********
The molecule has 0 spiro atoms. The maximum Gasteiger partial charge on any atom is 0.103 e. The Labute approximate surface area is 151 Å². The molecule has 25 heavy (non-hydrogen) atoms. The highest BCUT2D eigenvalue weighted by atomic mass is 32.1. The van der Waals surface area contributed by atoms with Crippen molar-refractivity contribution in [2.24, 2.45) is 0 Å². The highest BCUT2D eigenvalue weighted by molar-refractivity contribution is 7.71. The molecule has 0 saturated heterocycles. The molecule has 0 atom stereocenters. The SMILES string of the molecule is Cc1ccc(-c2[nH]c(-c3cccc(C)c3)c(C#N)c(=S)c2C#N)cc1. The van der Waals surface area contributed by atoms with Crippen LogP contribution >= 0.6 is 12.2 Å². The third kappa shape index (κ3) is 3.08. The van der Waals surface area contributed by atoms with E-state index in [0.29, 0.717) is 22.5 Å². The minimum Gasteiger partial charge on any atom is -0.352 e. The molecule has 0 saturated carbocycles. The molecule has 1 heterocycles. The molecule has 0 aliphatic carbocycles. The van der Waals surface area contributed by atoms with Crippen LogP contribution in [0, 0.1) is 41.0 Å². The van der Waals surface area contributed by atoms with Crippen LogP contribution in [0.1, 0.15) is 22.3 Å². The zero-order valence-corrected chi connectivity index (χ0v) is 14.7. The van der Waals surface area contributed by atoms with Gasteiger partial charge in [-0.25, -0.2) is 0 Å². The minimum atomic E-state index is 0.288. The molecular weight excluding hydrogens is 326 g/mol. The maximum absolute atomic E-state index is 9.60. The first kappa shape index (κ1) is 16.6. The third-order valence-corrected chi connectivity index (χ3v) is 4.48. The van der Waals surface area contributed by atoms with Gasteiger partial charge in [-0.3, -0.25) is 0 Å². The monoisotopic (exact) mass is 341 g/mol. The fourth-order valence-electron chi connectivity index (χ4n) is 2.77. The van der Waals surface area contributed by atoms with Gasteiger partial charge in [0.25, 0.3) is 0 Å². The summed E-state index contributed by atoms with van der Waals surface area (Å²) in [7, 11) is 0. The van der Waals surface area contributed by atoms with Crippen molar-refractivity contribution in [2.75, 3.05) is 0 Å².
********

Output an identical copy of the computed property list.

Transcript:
The molecule has 0 spiro atoms. The maximum Gasteiger partial charge on any atom is 0.103 e. The Labute approximate surface area is 151 Å². The molecule has 25 heavy (non-hydrogen) atoms. The highest BCUT2D eigenvalue weighted by atomic mass is 32.1. The van der Waals surface area contributed by atoms with Crippen molar-refractivity contribution in [2.24, 2.45) is 0 Å². The highest BCUT2D eigenvalue weighted by molar-refractivity contribution is 7.71. The molecule has 0 saturated heterocycles. The molecule has 0 atom stereocenters. The SMILES string of the molecule is Cc1ccc(-c2[nH]c(-c3cccc(C)c3)c(C#N)c(=S)c2C#N)cc1. The van der Waals surface area contributed by atoms with Crippen LogP contribution >= 0.6 is 12.2 Å². The third kappa shape index (κ3) is 3.08. The van der Waals surface area contributed by atoms with E-state index in [0.29, 0.717) is 22.5 Å². The minimum Gasteiger partial charge on any atom is -0.352 e. The molecule has 0 saturated carbocycles. The molecule has 1 heterocycles. The molecule has 0 aliphatic carbocycles. The van der Waals surface area contributed by atoms with Crippen LogP contribution in [0, 0.1) is 41.0 Å². The van der Waals surface area contributed by atoms with Crippen LogP contribution in [0.1, 0.15) is 22.3 Å². The zero-order valence-corrected chi connectivity index (χ0v) is 14.7. The van der Waals surface area contributed by atoms with Gasteiger partial charge in [-0.25, -0.2) is 0 Å². The minimum atomic E-state index is 0.288. The molecular weight excluding hydrogens is 326 g/mol. The maximum absolute atomic E-state index is 9.60. The first kappa shape index (κ1) is 16.6. The third-order valence-corrected chi connectivity index (χ3v) is 4.48. The van der Waals surface area contributed by atoms with Gasteiger partial charge in [-0.3, -0.25) is 0 Å². The monoisotopic (exact) mass is 341 g/mol. The fourth-order valence-electron chi connectivity index (χ4n) is 2.77. The van der Waals surface area contributed by atoms with Gasteiger partial charge in [0.25, 0.3) is 0 Å². The summed E-state index contributed by atoms with van der Waals surface area (Å²) in [7, 11) is 0. The van der Waals surface area contributed by atoms with Crippen molar-refractivity contribution in [2.75, 3.05) is 0 Å².